Sjögren’s syndrome is an uncommon autoimmune disorder in which the immune system attacks your body’s moisture-producing glands. This can cause dryness in the eyes, mouth, and throat. However, as a rheumatic disease, Sjögren’s syndrome also causes symptoms that overlap with rheumatoid arthritis. This includes attacks on the temporomandibular joints and the jaw muscles. The result is temporomandibular joint disorder symptoms (TMJ / TMD). The most common TMJ symptoms for Sjögren’s syndrome patients is jaw pain, either when moving the jaw or when someone touches the jaw muscle. In this situation, Sjögren’s syndrome falls under the type of TMJ called degenerative joint disease (abbreviated DJD).
It also commonly results in severe dental complications. Saliva is your body’s natural defense against oral bacteria. When your mouth is dry, bacteria are free to grow, and the acid they secrete isn’t buffered, so it causes more damage to your teeth. So people with Sjögren’s syndrome are more likely to lose teeth.
But how do you replace those lost teeth? It turns out that dental implants are a good solution for people with Sjögren’s syndrome, often better than dentures.
Concerns and Benefits of Dental Implants
For people with Sjögren’s syndrome, there’s concern that dental implants will suffer the same fate as your natural teeth: infection, destruction, and loss. After all, diminished saliva production can also impact dental implants.
But it turns out that’s not a significant concern. Two 2016 studies looked at the viability of dental implants in people with Sjögren’s syndrome. One compared 205 women with Sjögren’s syndrome with 87 healthy controls. They found that the Sjögren’s syndrome patients were more likely to have removable dentures or dental implants (49% vs. 30%). Although the patients hadn’t had implants that long (less than five years), the implants had a survival rate of over 95%.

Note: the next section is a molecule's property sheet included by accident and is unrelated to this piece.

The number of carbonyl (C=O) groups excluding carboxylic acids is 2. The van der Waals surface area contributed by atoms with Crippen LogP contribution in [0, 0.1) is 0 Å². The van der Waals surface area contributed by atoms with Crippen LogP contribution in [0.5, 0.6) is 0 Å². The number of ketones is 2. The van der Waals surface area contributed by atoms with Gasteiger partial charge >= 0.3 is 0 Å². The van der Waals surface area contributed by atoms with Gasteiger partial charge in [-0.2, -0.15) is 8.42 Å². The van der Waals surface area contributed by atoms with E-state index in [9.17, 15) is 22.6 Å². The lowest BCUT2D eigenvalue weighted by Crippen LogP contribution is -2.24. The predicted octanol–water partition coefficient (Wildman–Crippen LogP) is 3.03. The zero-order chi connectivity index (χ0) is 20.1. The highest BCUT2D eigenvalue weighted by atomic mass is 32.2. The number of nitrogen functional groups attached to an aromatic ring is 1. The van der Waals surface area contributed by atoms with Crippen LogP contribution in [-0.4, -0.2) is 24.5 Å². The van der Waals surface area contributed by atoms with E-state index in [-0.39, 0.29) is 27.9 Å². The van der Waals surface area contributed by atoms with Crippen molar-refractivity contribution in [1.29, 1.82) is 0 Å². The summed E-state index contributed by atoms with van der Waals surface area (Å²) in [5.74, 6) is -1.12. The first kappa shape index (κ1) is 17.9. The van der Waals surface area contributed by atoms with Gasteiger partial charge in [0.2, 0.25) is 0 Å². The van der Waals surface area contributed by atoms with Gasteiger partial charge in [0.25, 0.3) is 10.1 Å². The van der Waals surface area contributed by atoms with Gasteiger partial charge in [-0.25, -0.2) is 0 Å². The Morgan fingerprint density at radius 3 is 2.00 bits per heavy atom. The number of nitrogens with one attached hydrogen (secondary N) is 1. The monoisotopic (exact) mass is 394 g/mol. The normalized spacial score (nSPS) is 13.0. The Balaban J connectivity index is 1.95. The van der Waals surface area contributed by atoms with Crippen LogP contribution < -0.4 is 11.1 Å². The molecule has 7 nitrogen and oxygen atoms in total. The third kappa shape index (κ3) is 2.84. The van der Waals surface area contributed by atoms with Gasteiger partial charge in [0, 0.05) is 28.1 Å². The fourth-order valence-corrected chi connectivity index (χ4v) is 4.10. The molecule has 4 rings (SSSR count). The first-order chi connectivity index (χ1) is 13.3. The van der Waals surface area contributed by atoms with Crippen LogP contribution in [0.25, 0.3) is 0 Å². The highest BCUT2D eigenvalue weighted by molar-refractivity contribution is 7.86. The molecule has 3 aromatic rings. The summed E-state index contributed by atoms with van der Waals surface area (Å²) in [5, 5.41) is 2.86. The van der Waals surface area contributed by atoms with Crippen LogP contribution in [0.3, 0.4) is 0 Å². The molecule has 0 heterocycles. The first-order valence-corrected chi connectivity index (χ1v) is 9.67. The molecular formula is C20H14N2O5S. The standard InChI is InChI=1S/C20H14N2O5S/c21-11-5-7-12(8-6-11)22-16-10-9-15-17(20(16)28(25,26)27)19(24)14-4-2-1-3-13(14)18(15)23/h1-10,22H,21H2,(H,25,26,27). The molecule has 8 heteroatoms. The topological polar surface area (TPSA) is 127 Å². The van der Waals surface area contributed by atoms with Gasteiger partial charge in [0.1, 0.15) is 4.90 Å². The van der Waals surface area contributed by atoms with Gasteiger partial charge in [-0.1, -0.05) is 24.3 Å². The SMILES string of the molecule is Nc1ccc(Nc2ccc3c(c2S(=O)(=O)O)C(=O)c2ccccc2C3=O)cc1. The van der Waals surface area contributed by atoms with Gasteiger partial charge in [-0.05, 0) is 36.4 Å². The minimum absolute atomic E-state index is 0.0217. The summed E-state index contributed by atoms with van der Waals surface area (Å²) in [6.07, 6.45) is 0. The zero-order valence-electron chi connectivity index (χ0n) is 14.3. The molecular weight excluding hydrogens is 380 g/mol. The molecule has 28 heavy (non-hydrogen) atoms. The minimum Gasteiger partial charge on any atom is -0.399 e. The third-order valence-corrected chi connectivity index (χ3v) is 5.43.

A previous retrospective study followed up with Sjögren’s syndrome patients to see how many had dental implants. A relatively high percentage (21%) had dental implants. Compared to healthy controls, the Sjögren’s syndrome patients had good peri-implant health, and the survival rate for dental implants was 97%, although the follow-up was short (46 months).
Reviews Confirm Implants Are Good for Patients
More recent studies have confirmed these results, showing that dental implants work well for people with Sjögren’s syndrome. A 2019 study combined a case series with a systematic review, showing generally high implant survival rates. In the case series, 19 patients received 107 dental implants. After a follow-up that averaged more than ten years, only 2.8% of those dental implants failed—the systematic review identified over 700 implants placed in similar patients. The failure rate was essentially the same (2.8%), although the average follow-up time was shorter (six years).
The quality of results is so good that a 2021 review concluded that the overall success rate of dental implants in patients with Sjögren’s syndrome was around 95%. Although some studies had low quality, the authors stated their belief that dental implants are a good way to replace lost teeth for people with Sjögren’s syndrome.
None of these studies focused on the role of TMJ symptoms for patients with Sjögren’s syndrome and dental implants.
With these good results for dental implants, it’s hard to see the benefits of dentures for Sjögren’s syndrome patients. A dry mouth can significantly impact a person’s comfort and health with dentures. Irritation from partial dentures can be more serious in a person with dry mouth. And there’s a good chance that the impact partial dentures have on your natural teeth (wear and increased cavities) might be increased if you have dry mouth.
Add this to the generally poor function and low satisfaction with partial dentures, and there seems to be little reason to pursue partial dentures for Sjögren’s syndrome patients.
Dental Implants Are the Best Solution for Missing Teeth
When considering dental implants, it’s important to take into consideration potential health conditions that can negatively impact your odds of success. Sjögren’s syndrome certainly has the potential to do that, but it seems like it’s not a major concern.
Dental implants are the best approach to replace teeth lost due to Sjögren’s syndrome.
If you are looking for an Orange County implant dentist, please call (949) 551-5902 to schedule an appointment at Rice Dentistry in Irvine.